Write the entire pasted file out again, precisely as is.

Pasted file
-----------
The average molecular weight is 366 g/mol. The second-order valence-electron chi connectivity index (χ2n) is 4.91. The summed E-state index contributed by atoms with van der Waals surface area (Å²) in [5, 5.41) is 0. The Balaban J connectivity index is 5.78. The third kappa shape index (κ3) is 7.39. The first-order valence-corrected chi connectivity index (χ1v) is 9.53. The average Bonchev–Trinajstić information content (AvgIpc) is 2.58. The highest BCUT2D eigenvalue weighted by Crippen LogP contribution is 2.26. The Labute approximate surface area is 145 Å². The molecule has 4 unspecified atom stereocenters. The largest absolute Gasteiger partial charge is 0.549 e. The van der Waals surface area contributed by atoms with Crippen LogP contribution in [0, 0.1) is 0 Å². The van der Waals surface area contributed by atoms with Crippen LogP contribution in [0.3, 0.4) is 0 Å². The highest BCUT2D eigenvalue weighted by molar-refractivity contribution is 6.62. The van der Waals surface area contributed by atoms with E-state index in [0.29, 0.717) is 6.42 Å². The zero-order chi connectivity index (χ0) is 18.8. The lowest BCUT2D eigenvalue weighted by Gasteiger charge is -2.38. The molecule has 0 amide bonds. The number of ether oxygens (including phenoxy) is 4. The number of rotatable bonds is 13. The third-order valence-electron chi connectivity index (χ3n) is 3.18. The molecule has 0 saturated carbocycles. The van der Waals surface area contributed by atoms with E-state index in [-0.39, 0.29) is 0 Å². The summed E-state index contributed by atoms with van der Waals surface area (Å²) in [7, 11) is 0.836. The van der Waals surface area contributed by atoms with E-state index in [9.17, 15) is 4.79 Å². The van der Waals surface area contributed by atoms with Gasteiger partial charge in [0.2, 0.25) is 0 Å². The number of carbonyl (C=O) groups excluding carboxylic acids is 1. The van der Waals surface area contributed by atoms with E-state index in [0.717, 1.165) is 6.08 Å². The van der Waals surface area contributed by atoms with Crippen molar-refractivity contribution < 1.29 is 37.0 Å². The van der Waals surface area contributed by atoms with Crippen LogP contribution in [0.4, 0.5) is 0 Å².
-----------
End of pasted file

The average molecular weight is 366 g/mol. The second-order valence-electron chi connectivity index (χ2n) is 4.91. The summed E-state index contributed by atoms with van der Waals surface area (Å²) in [5, 5.41) is 0. The Balaban J connectivity index is 5.78. The third kappa shape index (κ3) is 7.39. The first-order valence-corrected chi connectivity index (χ1v) is 9.53. The average Bonchev–Trinajstić information content (AvgIpc) is 2.58. The highest BCUT2D eigenvalue weighted by Crippen LogP contribution is 2.26. The Labute approximate surface area is 145 Å². The molecule has 4 unspecified atom stereocenters. The largest absolute Gasteiger partial charge is 0.549 e. The van der Waals surface area contributed by atoms with Crippen LogP contribution in [0, 0.1) is 0 Å². The van der Waals surface area contributed by atoms with Crippen LogP contribution in [0.3, 0.4) is 0 Å². The highest BCUT2D eigenvalue weighted by molar-refractivity contribution is 6.62. The van der Waals surface area contributed by atoms with E-state index in [0.29, 0.717) is 6.42 Å². The zero-order chi connectivity index (χ0) is 18.8. The lowest BCUT2D eigenvalue weighted by Gasteiger charge is -2.38. The molecule has 0 amide bonds. The number of ether oxygens (including phenoxy) is 4. The number of rotatable bonds is 13. The third-order valence-electron chi connectivity index (χ3n) is 3.18. The molecule has 0 saturated carbocycles. The van der Waals surface area contributed by atoms with E-state index in [-0.39, 0.29) is 0 Å². The summed E-state index contributed by atoms with van der Waals surface area (Å²) in [7, 11) is 0.836. The van der Waals surface area contributed by atoms with E-state index in [9.17, 15) is 4.79 Å². The van der Waals surface area contributed by atoms with Gasteiger partial charge in [0.2, 0.25) is 0 Å². The number of carbonyl (C=O) groups excluding carboxylic acids is 1. The van der Waals surface area contributed by atoms with E-state index in [0.717, 1.165) is 6.08 Å². The van der Waals surface area contributed by atoms with Crippen molar-refractivity contribution < 1.29 is 37.0 Å². The van der Waals surface area contributed by atoms with Crippen LogP contribution in [0.4, 0.5) is 0 Å².